JetSuite: Proving the VLJ sceptics wrong
While European VLJ operators are struggling to convince the industry that their model can work, the debate going on at the California base of JetSuite is just how fast they want the USA’s fastest-growing private jet operator to grow. Its chief executive, Alex Wilcox, says the company will go US-wide, and continue to prove the naysayers wrong.
You would be forgiven for thinking it is merely an airline that has been shrunk. The engines of each of its fleet are adorned with the company name and fixed low-cost fares are offered to customers online. But with a fleet of 11 Phenom 100s JetSuite is making the very light jet model work.
The firm has seen steady growth over the last year and has now got one eye on expansion. “Demand has been growing at 5% a month with static capacity over the last 12 months,” says Alex Wilcox, chief executive of JetSuite, “the internal debate at the moment is when we should launch on the east coast.”
The company’s 11-strong fleet operates in California, the Southwest and Texas, with another aircraft due in November. “I think we’re probably a year away from the east coast, as we need five planes minimum to make it work,” says Wilcox. “In five years we’ll want to be coast to coast for sure, and hopefully have around 200 planes.”
Wilcox says he sees plenty of evidence of the market for JetSuite’s services. “There are plenty of people out there who aren’t flying private that should be – 75% of flights in the US are under two hours, and 95% of trips are for fewer than five people.”
Every method of making those people aware of the JetSuite alternative is being explored. Each day between 4pm and 6pm Pacific time, empty leg deals are listed on Facebook giving the airline’s 14,000 fans the opportunity to hire an aircraft for $499. At the end of September they even auctioned a flight on Facebook.
A new partnership with Singapore Airlines allows first class passengers to avoid standard connections at Los Angeles and San Francisco and use JetSuite instead. This service should especially appeal to Asian gamblers flying to Las Vegas.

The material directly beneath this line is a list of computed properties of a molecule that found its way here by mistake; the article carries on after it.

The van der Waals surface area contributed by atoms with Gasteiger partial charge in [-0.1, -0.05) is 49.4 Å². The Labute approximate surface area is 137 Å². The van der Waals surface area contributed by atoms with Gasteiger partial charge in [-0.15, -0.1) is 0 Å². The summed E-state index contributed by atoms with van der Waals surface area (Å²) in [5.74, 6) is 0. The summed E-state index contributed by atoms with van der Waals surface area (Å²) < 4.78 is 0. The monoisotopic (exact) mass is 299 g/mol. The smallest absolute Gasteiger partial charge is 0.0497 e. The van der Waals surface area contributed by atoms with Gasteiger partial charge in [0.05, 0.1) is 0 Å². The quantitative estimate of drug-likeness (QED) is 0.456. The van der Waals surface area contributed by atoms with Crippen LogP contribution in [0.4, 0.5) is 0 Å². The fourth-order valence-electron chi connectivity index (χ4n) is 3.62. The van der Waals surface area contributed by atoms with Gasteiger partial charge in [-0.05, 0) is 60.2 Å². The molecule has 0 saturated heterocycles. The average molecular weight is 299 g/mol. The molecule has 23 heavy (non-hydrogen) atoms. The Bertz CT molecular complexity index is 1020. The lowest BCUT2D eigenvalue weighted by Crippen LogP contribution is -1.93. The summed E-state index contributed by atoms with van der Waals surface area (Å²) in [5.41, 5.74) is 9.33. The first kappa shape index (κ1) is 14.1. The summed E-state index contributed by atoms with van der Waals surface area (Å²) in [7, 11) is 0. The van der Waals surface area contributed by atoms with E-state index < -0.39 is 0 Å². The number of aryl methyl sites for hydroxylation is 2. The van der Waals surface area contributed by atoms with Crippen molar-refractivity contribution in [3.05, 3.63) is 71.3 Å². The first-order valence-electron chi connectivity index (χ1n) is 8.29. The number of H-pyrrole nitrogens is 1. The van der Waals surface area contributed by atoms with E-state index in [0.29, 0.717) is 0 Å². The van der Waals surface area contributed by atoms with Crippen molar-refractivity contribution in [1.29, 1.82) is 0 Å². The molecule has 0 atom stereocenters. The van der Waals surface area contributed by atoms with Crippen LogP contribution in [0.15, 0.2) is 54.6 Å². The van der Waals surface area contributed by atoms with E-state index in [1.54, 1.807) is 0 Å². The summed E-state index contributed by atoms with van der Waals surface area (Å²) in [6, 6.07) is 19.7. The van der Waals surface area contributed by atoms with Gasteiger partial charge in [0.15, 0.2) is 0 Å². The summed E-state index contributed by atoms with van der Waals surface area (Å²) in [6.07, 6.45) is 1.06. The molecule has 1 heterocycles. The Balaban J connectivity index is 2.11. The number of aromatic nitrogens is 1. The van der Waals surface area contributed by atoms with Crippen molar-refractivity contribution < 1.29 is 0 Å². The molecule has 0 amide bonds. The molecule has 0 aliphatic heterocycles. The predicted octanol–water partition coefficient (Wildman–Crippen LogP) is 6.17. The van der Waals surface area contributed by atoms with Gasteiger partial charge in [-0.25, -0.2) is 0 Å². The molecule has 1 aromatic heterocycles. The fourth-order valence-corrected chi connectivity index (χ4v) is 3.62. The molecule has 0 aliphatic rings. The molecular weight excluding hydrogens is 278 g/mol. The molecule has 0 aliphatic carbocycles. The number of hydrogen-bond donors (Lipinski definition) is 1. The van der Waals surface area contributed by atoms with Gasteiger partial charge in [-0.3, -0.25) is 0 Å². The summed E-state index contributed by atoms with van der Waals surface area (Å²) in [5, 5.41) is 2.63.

But while JetSuite is seeing strong demand from leisure travellers, the true test will be whether JetSuite can get business passengers. Wilcox says only 30% of business so far has come from corporate clients. “Penetration is the hardest thing for us,” he says, “there is an aversion to VLJs and a scepticism about the size of our planes and the service they can offer.”
Another challenge is finance. JetSuite owns ten of its fleet, leasing the other two. Tony Hsieh, the founder of distribution company Zappos.com joined JetSuite’s board last month after leading the latest $7 million investment round. This equity will be used to fund expansion. “This does tie up capital, but we are shifting more towards leasing,” Wilcox says, “when JetSuite was setting up getting the finance was impossible, now the markets are coming back to us.”
Trouble securing finance in 2010, including an episode involving a Jordanian Sheikh pulling his money out at the last minute, lead Wilcox to call his friend and former boss David Neeleman, the founder of US low-cost JetBlue and Brazilian airline Azul. “Once I showed him the numbers on the Phenom, he was sold,” says Wilcox. Neeleman is also a strong supporter of Embraer jets, buying their commercial aircraft at JetBlue and Azul.
The Phenom’s numbers, Wilcox claims, are what make the business possible. “It’s better to be lucky than smart, and we got lucky with the Phenom,” he says. “It’s the simplest and most efficient airplane ever built – we couldn’t do this with the Eclipse or the Mustang.”
Like JetBlue simplicity is key to the business plan. “People used to ask me what our hourly rate was, and I would say ‘What is it on Delta?’ People were so sceptical that now we put a maximum hourly rate online,” says Wilcox.
Another departure from the traditional private jet operator model has been to encourage customers to book direct. “We don’t hide who we are,” says Wilcox, though he admits this has lead to a somewhat frosty relationship with brokers. “Brokers certainly have their knives out for us. In the first few months about 70% of our business was through brokers, but they’ve been deserting us as more people are coming direct,” he says.
“There are some very, very good brokers out there who really add value to their clients,” he adds. “But we found people were coming to us because some brokers were marking up too much.”
Wilcox is aware of the efforts of VLJ operators in Europe, and believes conditions in the US are more suited to the model. “There’s a limited public transportation system here. We have a big geography and not enough trains. If your town isn’t big enough for Southwest you don’t have many options.”
The question is whether JetSuite can cover the entire country without adding different size aircraft to its fleet. “It’s a possibility,” says Wilcox, “but one thing I’ve learned is that first you need to be very good at one thing. We want to be the Southwest of private jets.”
“This will absolutely go US-wide,” he adds. “It’s always fun to prove the naysayers wrong.”